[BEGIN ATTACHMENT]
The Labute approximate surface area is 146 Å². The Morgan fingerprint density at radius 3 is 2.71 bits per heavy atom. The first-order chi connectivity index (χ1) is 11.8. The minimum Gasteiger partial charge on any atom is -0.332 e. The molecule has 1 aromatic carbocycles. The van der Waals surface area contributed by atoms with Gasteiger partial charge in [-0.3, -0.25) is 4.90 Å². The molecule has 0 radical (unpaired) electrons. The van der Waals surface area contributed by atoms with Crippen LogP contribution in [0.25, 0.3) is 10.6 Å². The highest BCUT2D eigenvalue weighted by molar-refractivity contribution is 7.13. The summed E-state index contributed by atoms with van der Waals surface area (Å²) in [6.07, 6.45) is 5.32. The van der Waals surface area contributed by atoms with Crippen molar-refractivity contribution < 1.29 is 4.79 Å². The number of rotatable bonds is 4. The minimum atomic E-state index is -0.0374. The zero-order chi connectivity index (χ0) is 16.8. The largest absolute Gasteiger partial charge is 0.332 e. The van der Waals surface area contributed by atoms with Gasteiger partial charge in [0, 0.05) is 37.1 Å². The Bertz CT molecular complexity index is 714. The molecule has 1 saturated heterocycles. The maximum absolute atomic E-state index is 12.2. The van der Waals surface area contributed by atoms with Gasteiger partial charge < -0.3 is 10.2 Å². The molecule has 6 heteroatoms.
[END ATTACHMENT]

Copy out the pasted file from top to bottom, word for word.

The Labute approximate surface area is 146 Å². The Morgan fingerprint density at radius 3 is 2.71 bits per heavy atom. The first-order chi connectivity index (χ1) is 11.8. The minimum Gasteiger partial charge on any atom is -0.332 e. The molecule has 1 aromatic carbocycles. The van der Waals surface area contributed by atoms with Gasteiger partial charge in [-0.3, -0.25) is 4.90 Å². The molecule has 0 radical (unpaired) electrons. The van der Waals surface area contributed by atoms with Crippen LogP contribution in [0.25, 0.3) is 10.6 Å². The highest BCUT2D eigenvalue weighted by molar-refractivity contribution is 7.13. The summed E-state index contributed by atoms with van der Waals surface area (Å²) in [6.07, 6.45) is 5.32. The van der Waals surface area contributed by atoms with Crippen molar-refractivity contribution < 1.29 is 4.79 Å². The number of rotatable bonds is 4. The minimum atomic E-state index is -0.0374. The zero-order chi connectivity index (χ0) is 16.8. The largest absolute Gasteiger partial charge is 0.332 e. The van der Waals surface area contributed by atoms with Gasteiger partial charge in [0, 0.05) is 37.1 Å². The Bertz CT molecular complexity index is 714. The molecule has 1 saturated heterocycles. The maximum absolute atomic E-state index is 12.2. The van der Waals surface area contributed by atoms with Gasteiger partial charge < -0.3 is 10.2 Å². The molecule has 6 heteroatoms.